Reading the future: The contribution of literacy studies to debates on reading and reading engagement for primary-aged children

BURNETT, Cathy (2017). Reading the future: The contribution of literacy studies to debates on reading and reading engagement for primary-aged children. In: NG, Clarence and BARTLETT, Brendan, (eds.) Improving reading and reading engagement in the 21st century. Singapore, Springer, 119-140.

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Official URL: https://link.springer.com/chapter/10.1007%2F978-98...
Link to published version:: 10.1007/978-981-10-4331-4_6

Abstract

Reading in everyday life is commonly understood to be changing rapidly. It is increasingly multiple, multimodal and associated with constellations of participatory literacy practices that include the digital. This chapter argues that the field of literacy studies, and the study of new literacies in particular, has much to offer to contemporary debates related to reading and reading engagement. New literacies research not only implies a broad conceptualisation of reading but a broader conceptualisation of 'evidence-based approaches' than is generally accepted in the arena of school improvement. Studies in the field draw primarily on qualitative methods, often ethnographies, that describe literacies that are hard to gauge in terms of fixed measurable outcomes: literacies that are mobile, fluid, multimodal and meshed with other social practices. Drawing on a review of studies focused on intersections between literacy and technology for newborns to 11-year-olds from 2010 to 2015, this chapter explores five sets of 'entanglements' illuminated by research in the field which problematise simple conceptualisations of literacy. It ends with a series of principles for literacy provision which acknowledge these complexities. These are framed as a Charter for Literacy Education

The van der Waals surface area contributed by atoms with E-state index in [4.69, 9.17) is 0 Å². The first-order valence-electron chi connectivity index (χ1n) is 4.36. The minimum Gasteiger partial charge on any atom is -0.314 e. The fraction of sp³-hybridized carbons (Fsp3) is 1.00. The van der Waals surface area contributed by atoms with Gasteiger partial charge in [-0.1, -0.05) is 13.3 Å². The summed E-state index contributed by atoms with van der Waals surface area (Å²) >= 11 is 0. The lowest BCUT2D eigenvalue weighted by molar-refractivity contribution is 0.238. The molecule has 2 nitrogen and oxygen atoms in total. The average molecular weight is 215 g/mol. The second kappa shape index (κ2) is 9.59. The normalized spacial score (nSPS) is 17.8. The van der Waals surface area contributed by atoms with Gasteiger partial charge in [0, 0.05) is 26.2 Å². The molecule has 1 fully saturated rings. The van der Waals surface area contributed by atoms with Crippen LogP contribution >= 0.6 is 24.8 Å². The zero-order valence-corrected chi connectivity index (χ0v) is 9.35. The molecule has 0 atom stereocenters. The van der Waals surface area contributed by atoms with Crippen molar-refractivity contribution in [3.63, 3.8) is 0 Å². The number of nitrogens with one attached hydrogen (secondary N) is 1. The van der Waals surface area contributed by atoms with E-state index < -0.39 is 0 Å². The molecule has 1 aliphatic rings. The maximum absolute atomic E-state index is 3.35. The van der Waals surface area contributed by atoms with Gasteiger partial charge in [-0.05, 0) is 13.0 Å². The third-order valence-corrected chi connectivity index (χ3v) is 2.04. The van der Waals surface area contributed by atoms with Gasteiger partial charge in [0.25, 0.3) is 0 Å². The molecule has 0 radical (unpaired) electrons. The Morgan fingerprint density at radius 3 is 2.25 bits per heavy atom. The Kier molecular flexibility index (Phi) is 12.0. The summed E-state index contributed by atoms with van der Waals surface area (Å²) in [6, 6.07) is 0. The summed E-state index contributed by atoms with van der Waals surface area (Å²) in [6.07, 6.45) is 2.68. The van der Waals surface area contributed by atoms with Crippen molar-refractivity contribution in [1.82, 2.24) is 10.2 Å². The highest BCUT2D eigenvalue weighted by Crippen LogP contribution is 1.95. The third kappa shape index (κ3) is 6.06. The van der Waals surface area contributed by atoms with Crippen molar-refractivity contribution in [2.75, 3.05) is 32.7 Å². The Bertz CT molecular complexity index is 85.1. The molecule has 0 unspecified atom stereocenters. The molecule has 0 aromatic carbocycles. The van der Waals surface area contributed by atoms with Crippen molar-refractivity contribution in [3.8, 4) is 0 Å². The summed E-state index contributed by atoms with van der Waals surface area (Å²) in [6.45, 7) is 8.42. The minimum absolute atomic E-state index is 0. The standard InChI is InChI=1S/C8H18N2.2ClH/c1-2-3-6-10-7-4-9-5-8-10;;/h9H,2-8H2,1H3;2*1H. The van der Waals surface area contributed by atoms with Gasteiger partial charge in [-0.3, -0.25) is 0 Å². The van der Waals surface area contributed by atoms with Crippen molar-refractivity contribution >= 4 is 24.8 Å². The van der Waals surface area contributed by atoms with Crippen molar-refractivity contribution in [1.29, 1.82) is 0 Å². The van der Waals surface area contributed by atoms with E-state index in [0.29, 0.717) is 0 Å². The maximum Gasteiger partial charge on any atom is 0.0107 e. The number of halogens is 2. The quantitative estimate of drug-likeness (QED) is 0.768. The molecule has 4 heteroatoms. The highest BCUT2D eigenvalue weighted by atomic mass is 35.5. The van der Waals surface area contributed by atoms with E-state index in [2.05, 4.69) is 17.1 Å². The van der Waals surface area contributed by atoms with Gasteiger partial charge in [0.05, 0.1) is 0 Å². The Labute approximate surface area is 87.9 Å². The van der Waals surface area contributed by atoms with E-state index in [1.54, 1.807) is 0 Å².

Item Type: Book Section
Research Institute, Centre or Group: Sheffield Institute of Education
Identification Number: 10.1007/978-981-10-4331-4_6
Depositing User: Carmel House
Date Deposited: 27 Nov 2017 15:03
Last Modified: 27 Nov 2017 15:03
URI: http://shura.shu.ac.uk/id/eprint/17425

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